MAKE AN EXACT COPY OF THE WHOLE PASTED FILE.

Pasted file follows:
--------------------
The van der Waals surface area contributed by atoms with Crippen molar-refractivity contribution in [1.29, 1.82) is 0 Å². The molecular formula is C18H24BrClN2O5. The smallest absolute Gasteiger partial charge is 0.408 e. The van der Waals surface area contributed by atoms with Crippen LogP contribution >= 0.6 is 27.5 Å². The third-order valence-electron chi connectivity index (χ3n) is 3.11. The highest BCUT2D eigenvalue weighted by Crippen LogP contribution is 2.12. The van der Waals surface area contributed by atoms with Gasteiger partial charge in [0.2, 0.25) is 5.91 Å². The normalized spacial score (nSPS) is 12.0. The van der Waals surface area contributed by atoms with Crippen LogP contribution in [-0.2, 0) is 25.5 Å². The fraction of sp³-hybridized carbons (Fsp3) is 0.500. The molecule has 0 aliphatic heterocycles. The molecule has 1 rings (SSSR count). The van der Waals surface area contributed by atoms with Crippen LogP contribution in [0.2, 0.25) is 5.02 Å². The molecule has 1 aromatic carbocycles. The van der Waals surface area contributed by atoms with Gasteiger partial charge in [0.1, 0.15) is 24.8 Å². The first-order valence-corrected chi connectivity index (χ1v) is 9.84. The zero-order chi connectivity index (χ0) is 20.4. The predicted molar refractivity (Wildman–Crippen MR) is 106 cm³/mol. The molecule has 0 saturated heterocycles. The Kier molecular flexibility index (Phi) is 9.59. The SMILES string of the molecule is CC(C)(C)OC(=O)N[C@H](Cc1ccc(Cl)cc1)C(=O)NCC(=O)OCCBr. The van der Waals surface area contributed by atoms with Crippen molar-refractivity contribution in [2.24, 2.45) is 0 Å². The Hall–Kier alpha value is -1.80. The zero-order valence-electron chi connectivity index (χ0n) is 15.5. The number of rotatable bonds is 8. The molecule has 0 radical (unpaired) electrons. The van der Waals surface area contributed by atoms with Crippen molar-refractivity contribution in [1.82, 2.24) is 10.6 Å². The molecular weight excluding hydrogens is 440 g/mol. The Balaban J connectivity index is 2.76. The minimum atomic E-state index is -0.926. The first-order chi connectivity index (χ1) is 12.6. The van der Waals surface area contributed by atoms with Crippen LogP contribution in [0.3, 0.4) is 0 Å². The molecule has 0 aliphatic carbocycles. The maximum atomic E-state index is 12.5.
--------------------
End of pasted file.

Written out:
The van der Waals surface area contributed by atoms with Crippen molar-refractivity contribution in [1.29, 1.82) is 0 Å². The molecular formula is C18H24BrClN2O5. The smallest absolute Gasteiger partial charge is 0.408 e. The van der Waals surface area contributed by atoms with Crippen LogP contribution >= 0.6 is 27.5 Å². The third-order valence-electron chi connectivity index (χ3n) is 3.11. The highest BCUT2D eigenvalue weighted by Crippen LogP contribution is 2.12. The van der Waals surface area contributed by atoms with Gasteiger partial charge in [0.2, 0.25) is 5.91 Å². The normalized spacial score (nSPS) is 12.0. The van der Waals surface area contributed by atoms with Crippen LogP contribution in [-0.2, 0) is 25.5 Å². The fraction of sp³-hybridized carbons (Fsp3) is 0.500. The molecule has 0 aliphatic heterocycles. The molecule has 1 rings (SSSR count). The van der Waals surface area contributed by atoms with Crippen LogP contribution in [0.2, 0.25) is 5.02 Å². The molecule has 1 aromatic carbocycles. The van der Waals surface area contributed by atoms with Gasteiger partial charge in [0.1, 0.15) is 24.8 Å². The first-order valence-corrected chi connectivity index (χ1v) is 9.84. The zero-order chi connectivity index (χ0) is 20.4. The predicted molar refractivity (Wildman–Crippen MR) is 106 cm³/mol. The molecule has 0 saturated heterocycles. The Kier molecular flexibility index (Phi) is 9.59. The SMILES string of the molecule is CC(C)(C)OC(=O)N[C@H](Cc1ccc(Cl)cc1)C(=O)NCC(=O)OCCBr. The van der Waals surface area contributed by atoms with Crippen molar-refractivity contribution in [2.24, 2.45) is 0 Å². The Hall–Kier alpha value is -1.80. The zero-order valence-electron chi connectivity index (χ0n) is 15.5. The number of rotatable bonds is 8. The molecule has 0 radical (unpaired) electrons. The van der Waals surface area contributed by atoms with Crippen molar-refractivity contribution in [1.82, 2.24) is 10.6 Å². The molecular weight excluding hydrogens is 440 g/mol. The Balaban J connectivity index is 2.76. The minimum atomic E-state index is -0.926. The first-order chi connectivity index (χ1) is 12.6. The van der Waals surface area contributed by atoms with Crippen LogP contribution in [0.3, 0.4) is 0 Å². The molecule has 0 aliphatic carbocycles. The maximum atomic E-state index is 12.5.